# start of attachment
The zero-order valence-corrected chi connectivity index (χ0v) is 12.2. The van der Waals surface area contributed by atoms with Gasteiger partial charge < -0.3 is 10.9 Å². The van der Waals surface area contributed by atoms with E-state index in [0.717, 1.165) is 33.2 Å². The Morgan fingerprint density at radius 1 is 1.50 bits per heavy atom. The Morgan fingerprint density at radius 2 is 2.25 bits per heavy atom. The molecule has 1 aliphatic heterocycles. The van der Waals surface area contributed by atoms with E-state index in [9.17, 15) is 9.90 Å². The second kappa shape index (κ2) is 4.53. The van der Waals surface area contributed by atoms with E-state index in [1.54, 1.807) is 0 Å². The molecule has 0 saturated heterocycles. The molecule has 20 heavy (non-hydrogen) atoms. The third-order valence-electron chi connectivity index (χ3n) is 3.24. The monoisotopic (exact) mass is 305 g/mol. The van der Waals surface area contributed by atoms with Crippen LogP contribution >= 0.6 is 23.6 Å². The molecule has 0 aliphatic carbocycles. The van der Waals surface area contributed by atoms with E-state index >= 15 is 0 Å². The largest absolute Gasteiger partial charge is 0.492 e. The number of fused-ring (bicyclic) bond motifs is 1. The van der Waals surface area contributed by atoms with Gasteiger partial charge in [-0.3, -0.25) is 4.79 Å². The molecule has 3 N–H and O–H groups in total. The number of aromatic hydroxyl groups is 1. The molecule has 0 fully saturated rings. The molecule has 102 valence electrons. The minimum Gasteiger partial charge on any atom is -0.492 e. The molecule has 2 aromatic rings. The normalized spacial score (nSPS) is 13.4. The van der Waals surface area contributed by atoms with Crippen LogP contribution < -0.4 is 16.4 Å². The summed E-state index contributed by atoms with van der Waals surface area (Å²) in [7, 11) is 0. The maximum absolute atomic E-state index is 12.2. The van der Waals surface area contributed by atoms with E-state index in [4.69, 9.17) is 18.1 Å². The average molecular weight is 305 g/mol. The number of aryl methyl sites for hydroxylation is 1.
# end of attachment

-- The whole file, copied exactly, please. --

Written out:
The zero-order valence-corrected chi connectivity index (χ0v) is 12.2. The van der Waals surface area contributed by atoms with Gasteiger partial charge < -0.3 is 10.9 Å². The van der Waals surface area contributed by atoms with E-state index in [0.717, 1.165) is 33.2 Å². The Morgan fingerprint density at radius 1 is 1.50 bits per heavy atom. The Morgan fingerprint density at radius 2 is 2.25 bits per heavy atom. The molecule has 1 aliphatic heterocycles. The van der Waals surface area contributed by atoms with E-state index in [9.17, 15) is 9.90 Å². The second kappa shape index (κ2) is 4.53. The van der Waals surface area contributed by atoms with E-state index in [1.54, 1.807) is 0 Å². The molecule has 0 saturated heterocycles. The molecule has 20 heavy (non-hydrogen) atoms. The third-order valence-electron chi connectivity index (χ3n) is 3.24. The monoisotopic (exact) mass is 305 g/mol. The van der Waals surface area contributed by atoms with Crippen LogP contribution >= 0.6 is 23.6 Å². The molecule has 0 aliphatic carbocycles. The van der Waals surface area contributed by atoms with E-state index >= 15 is 0 Å². The largest absolute Gasteiger partial charge is 0.492 e. The number of fused-ring (bicyclic) bond motifs is 1. The van der Waals surface area contributed by atoms with Gasteiger partial charge in [-0.3, -0.25) is 4.79 Å². The molecule has 3 N–H and O–H groups in total. The number of aromatic hydroxyl groups is 1. The molecule has 0 fully saturated rings. The molecule has 102 valence electrons. The minimum Gasteiger partial charge on any atom is -0.492 e. The molecule has 2 aromatic rings. The normalized spacial score (nSPS) is 13.4. The van der Waals surface area contributed by atoms with Crippen LogP contribution < -0.4 is 16.4 Å². The summed E-state index contributed by atoms with van der Waals surface area (Å²) in [7, 11) is 0. The maximum absolute atomic E-state index is 12.2. The van der Waals surface area contributed by atoms with E-state index in [4.69, 9.17) is 18.1 Å². The average molecular weight is 305 g/mol. The number of aryl methyl sites for hydroxylation is 1.